d, -

a,kh

hi+ O(X3)

(6.5)

where a!, IK are determined by the poles of the one-loop graphs In many cases the solutions diverge at both ends o f the s-scale [7]. Neither the ultra-violet, nor the infra-red behaviour can then be calculated. In a certain example we also found that a parameter XR can easily change sign, which is one more reason to doubt the argument that the corresponding classical Hamiltonian must be positive definite.

7. Renormalization and the perturbation expansion In this section we show an application of eq. (5.11). Let us again consider eqs. (2.3) and now write l__k__ -

hR + = av(kR) (n -- 4) v - kBCAR' n ) ,

(7.1)

where we confine to those theories for which a u are independent of m R (like in ~k tO 4 t h e o r y , s e e s e c t . 4). Putting also (7.2)

a0 = hR , eq. (4.4a) becomes aa v aXR ( - - a l + hRax, h) = h R 0%+1 ah R for v = 0, 1,2 . . . . .

(7.3)

av+l ,

or

~XB [ ah B a h R A ( h R ) + (n -- 4) thR ¢3--~R-RR-- hB) = 0 .

(7.4)

where A (hR) stands for a t - hRal, h. The general solution o f eq. (7.4) is XB(hR, n) = exp

+ Cx(n)

dh Co

X + (n - 4 ) - 1 A CA)

}.

(7.5)

G. 't Hooft, Dimensional regularization

466

The integration path in ~,-space may be arbitrary. We must take in mind that A(k) is for small k of order ~2, so we write: A(~) = X2AQ,),

(7.6)

and XB =XR exp

{/S --

dX

0

1 (n - 4 ) 5 - X ( x )

+C2(n )

}

.

(7.7)

+x

According to (7.2) we require that XB -~ XR + O(X2) i f k g ~ 0. It foUows that in eq. (7.7) C2(n) = 0.

(7.8)

Strictly speaking eq. (7.7) with (7.8) should be interpreted as follows: expanding it with respect to XR one obtains a series of which each term has a certain singularity at n = 4. Substituting that series in the expansion of the S-matrix in terms of )'B (which also has singularities at n = 4) one obtains as a result a series for the S-matrix, in which each term is finite at n = 4. But it is appealing to assume that if a perturbation expansion contains only finite and well-defined terms, then the full theory will also be finite. In that case one merely needs to substitute eq. (7.7) itself into the "full theory" at n :/= 4, to obtain a finite theory at n = 4. Of course, we have no means to check such an assumption, but it is natural and let us see its consequences. At n -~ 4, eq. (7.7) behaves like (ifA (0) 4: 0):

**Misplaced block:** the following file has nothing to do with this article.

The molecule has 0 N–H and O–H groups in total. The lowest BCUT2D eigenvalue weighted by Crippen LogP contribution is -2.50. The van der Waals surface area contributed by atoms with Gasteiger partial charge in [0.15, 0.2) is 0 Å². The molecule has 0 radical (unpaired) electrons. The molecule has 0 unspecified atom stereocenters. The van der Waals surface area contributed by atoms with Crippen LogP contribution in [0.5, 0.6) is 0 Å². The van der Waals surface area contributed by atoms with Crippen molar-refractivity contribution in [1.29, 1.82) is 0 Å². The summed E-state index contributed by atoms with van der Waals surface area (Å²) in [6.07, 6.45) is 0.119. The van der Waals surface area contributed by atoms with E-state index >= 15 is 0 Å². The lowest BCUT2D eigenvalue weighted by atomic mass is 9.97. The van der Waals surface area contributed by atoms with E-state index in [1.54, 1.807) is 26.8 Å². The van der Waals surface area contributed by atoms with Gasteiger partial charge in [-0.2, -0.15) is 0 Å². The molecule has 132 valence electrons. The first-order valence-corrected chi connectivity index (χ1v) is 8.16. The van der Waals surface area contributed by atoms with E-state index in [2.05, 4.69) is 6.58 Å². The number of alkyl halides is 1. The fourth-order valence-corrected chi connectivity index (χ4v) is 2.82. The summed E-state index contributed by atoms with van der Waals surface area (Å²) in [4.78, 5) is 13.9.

1 ~'(0) ~'B = - ~ ) ( n -- 4) + .~A...(0))3(n__- 4) 2 log (n - 4) + RI(n,XR)(n - 4 ) 2 ,

(7.9)

where Rx(n, XR) is a function that behaves smoothly at n --*4, and Rl(4, XR) depends on k R:

1

R1(4 , kR) "" -- (/T(0))2 Xg + 0 (log XR),

(7.10)

for small ~RSo here is another remarkable result for renormalization theory: If the bare coupling constant kB ih ~4 theory (or g2 in pure Yang-Mills theory) is given an n dependence as in eq. (7.9), then the theory is f'mite at n -~ 4. Note that we may give 3,R a smooth n dependence, so R l ( n ) is an arbitrary function of n, finite at n = 4. The numbers 5 ( 0 ) = -- a12

and

/T'(0) = -- 2 a13,

(7.11)

(see eq. (2.3a)), correspond to the one-loop and two-loop poles respectively, and can be calculated exactly. For instance

G. 't Hoofl, Dimensional regularization

~(0)-

3

16 ~r2

467

(7.12)

in ~4 t h e o ~ (with the usual sign for L) and .4(0) -

11

,

(7.13)

12 rt2 for the coupling constant g2 in pure SU(2) Yang-Mills theory. Although 2/B ~ 0 we have not a free field theory (the interaction strength is roughly equal to ~R in eq. (7.10)). Note also that our result, formula (7.9), only holds for the "full" theory, not the perturbation series, as can be deduced from the singular behaviour of R 1(4, ~tR) at ~lR ~ 0 (see eq. (7.10)). In the same way the mass-renormalization can be calculated. Taking bv(~t) proportional to mR, or m B = p(XR, n)m R ,

we find from (4.4b):

p('AR, n) = exp

~ 0

R

~-(~,) dh hA(k) + n - 4

'

(7.14)

where ;tbl, x = mR XB (~/) • Here also one could consider first taking n ~ 4. We f'md that finiteness of the theory then requires the mass renormalization (ifA (0) ~e 0): m B = (n - 4) -/~(0)/X(0) R 2 ( n ) ,

(7.15)

with R2(n ) finite at n ~ 4, and proportional to m R. Note that B (0) = b l l / m R (see (2.3a)), corresponds to the one-loop mass renormalization and can be calculated exactly also. In the ~ktp4 theory B"(0) -

1 321r 2 '

(7.16)

and eq. (7.15) becomes 1

m B = (n - 4) ~ R2(n).

(7.17)

It is remarkable that only one-loop inf'mities contribute to this mass renormalization, while only the one and two-loop infinities determine the coupling constant renor-

468

G. 't Hooft, Dimensional regularization

malization. It is left as an exercise for the reader to see what happens in a theory with A (0) -- 0.

8. Conclusions Making use of the observation that at n ~ 4 all integrals in perturbation field theory can be made finite, and that these finite expressions have the "naive" scaling properties, we found that the scaling behaviour at n = 4 of dimensionally regularized field theories can be formulated in terms of simple equations (3.9), (5.10), (6.2). These equations are closely related to the Callan-Symanzik equations [5], but they have the advantage that the coefficients are completely determined by the residues of the poles at n = 4, which one adds to the parameters in the Lagrangian, in order to make the theory finite at n ~ 4. In particular the single-loop contribution to these poles (which are the most important ones) can be obtained rapidly for complicated theories by means of a "pole-algebra", to be derived in a future publication [4]. Further we derived equations between residues of lower and higher poles at n = 4, which are so stringent that in certain cases the complete singular behaviour at n -* 4 of the bare parameters in the Lagrangian can be determined exactly (eqs. (7.9), (7.15)). The results in sect. 7 should, however, be interpreted with care, since they hold only for the summed theory (if such a thing exists), not for the individual terms in the perturbation expansion.

References